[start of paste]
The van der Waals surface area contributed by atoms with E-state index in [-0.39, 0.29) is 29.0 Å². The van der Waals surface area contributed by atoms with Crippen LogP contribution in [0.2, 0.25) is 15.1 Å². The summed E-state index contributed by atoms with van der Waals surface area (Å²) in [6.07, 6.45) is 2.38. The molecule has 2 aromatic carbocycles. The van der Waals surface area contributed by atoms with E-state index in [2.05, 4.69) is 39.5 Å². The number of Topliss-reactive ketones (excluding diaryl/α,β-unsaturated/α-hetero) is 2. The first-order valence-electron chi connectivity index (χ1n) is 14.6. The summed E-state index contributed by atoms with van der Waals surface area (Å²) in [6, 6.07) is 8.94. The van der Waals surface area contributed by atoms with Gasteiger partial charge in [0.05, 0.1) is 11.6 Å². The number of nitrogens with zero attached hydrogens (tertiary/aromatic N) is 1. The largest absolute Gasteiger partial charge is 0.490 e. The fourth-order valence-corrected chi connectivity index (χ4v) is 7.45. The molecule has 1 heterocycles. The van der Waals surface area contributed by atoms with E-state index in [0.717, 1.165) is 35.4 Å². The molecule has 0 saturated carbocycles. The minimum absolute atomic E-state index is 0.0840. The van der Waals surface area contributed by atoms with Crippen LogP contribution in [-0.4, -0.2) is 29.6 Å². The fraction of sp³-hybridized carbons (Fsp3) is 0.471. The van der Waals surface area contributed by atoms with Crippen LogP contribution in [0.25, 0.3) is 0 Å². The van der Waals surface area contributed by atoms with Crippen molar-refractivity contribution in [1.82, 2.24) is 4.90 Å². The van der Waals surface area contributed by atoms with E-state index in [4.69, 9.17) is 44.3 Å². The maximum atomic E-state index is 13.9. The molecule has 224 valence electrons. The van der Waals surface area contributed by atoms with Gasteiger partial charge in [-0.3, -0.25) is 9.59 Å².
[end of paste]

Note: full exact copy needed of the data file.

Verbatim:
The van der Waals surface area contributed by atoms with E-state index in [-0.39, 0.29) is 29.0 Å². The van der Waals surface area contributed by atoms with Crippen LogP contribution in [0.2, 0.25) is 15.1 Å². The summed E-state index contributed by atoms with van der Waals surface area (Å²) in [6.07, 6.45) is 2.38. The molecule has 2 aromatic carbocycles. The van der Waals surface area contributed by atoms with E-state index in [2.05, 4.69) is 39.5 Å². The number of Topliss-reactive ketones (excluding diaryl/α,β-unsaturated/α-hetero) is 2. The first-order valence-electron chi connectivity index (χ1n) is 14.6. The summed E-state index contributed by atoms with van der Waals surface area (Å²) in [6, 6.07) is 8.94. The van der Waals surface area contributed by atoms with Gasteiger partial charge in [0.05, 0.1) is 11.6 Å². The number of nitrogens with zero attached hydrogens (tertiary/aromatic N) is 1. The largest absolute Gasteiger partial charge is 0.490 e. The fourth-order valence-corrected chi connectivity index (χ4v) is 7.45. The molecule has 1 heterocycles. The van der Waals surface area contributed by atoms with E-state index in [0.717, 1.165) is 35.4 Å². The molecule has 0 saturated carbocycles. The minimum absolute atomic E-state index is 0.0840. The van der Waals surface area contributed by atoms with Crippen LogP contribution in [-0.4, -0.2) is 29.6 Å². The fraction of sp³-hybridized carbons (Fsp3) is 0.471. The van der Waals surface area contributed by atoms with Crippen LogP contribution in [0.25, 0.3) is 0 Å². The van der Waals surface area contributed by atoms with Crippen molar-refractivity contribution in [1.82, 2.24) is 4.90 Å². The van der Waals surface area contributed by atoms with E-state index in [4.69, 9.17) is 44.3 Å². The maximum atomic E-state index is 13.9. The molecule has 224 valence electrons. The van der Waals surface area contributed by atoms with Gasteiger partial charge in [-0.3, -0.25) is 9.59 Å².